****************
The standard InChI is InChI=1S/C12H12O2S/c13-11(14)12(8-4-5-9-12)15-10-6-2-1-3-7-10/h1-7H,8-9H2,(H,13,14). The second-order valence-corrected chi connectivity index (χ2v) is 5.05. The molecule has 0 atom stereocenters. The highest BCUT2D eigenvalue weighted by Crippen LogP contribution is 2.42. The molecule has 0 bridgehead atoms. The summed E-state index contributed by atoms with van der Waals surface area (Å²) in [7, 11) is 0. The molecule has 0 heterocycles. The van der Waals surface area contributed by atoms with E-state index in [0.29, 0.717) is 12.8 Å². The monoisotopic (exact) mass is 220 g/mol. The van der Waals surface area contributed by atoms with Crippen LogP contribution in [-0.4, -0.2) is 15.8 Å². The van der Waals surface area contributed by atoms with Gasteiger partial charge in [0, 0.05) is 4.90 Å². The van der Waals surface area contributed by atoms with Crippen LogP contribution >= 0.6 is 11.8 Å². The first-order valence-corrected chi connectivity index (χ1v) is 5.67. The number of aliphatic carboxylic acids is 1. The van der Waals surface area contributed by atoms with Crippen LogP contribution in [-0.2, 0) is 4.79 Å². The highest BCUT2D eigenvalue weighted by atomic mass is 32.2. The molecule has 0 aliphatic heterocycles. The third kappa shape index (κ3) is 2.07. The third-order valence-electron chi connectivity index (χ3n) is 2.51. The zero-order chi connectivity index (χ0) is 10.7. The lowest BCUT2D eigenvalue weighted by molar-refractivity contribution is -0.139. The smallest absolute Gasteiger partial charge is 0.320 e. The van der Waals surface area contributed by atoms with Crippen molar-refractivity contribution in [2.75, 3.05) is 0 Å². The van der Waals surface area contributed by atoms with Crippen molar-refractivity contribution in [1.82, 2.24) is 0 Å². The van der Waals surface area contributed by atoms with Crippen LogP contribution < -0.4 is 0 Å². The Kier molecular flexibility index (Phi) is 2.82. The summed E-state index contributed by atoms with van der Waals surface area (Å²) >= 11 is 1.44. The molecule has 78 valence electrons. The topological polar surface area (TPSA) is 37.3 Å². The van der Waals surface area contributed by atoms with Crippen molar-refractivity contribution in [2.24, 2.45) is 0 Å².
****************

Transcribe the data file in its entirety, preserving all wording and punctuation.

The standard InChI is InChI=1S/C12H12O2S/c13-11(14)12(8-4-5-9-12)15-10-6-2-1-3-7-10/h1-7H,8-9H2,(H,13,14). The second-order valence-corrected chi connectivity index (χ2v) is 5.05. The molecule has 0 atom stereocenters. The highest BCUT2D eigenvalue weighted by Crippen LogP contribution is 2.42. The molecule has 0 bridgehead atoms. The summed E-state index contributed by atoms with van der Waals surface area (Å²) in [7, 11) is 0. The molecule has 0 heterocycles. The van der Waals surface area contributed by atoms with E-state index in [0.29, 0.717) is 12.8 Å². The monoisotopic (exact) mass is 220 g/mol. The van der Waals surface area contributed by atoms with Crippen LogP contribution in [-0.4, -0.2) is 15.8 Å². The van der Waals surface area contributed by atoms with Gasteiger partial charge in [0, 0.05) is 4.90 Å². The van der Waals surface area contributed by atoms with Crippen LogP contribution >= 0.6 is 11.8 Å². The first-order valence-corrected chi connectivity index (χ1v) is 5.67. The number of aliphatic carboxylic acids is 1. The van der Waals surface area contributed by atoms with Crippen LogP contribution in [-0.2, 0) is 4.79 Å². The highest BCUT2D eigenvalue weighted by atomic mass is 32.2. The molecule has 0 aliphatic heterocycles. The third kappa shape index (κ3) is 2.07. The third-order valence-electron chi connectivity index (χ3n) is 2.51. The zero-order chi connectivity index (χ0) is 10.7. The lowest BCUT2D eigenvalue weighted by molar-refractivity contribution is -0.139. The smallest absolute Gasteiger partial charge is 0.320 e. The van der Waals surface area contributed by atoms with Crippen molar-refractivity contribution in [2.75, 3.05) is 0 Å². The van der Waals surface area contributed by atoms with Crippen molar-refractivity contribution in [1.82, 2.24) is 0 Å². The van der Waals surface area contributed by atoms with Crippen LogP contribution < -0.4 is 0 Å². The Kier molecular flexibility index (Phi) is 2.82. The summed E-state index contributed by atoms with van der Waals surface area (Å²) >= 11 is 1.44. The molecule has 78 valence electrons. The topological polar surface area (TPSA) is 37.3 Å². The van der Waals surface area contributed by atoms with Crippen molar-refractivity contribution in [2.24, 2.45) is 0 Å².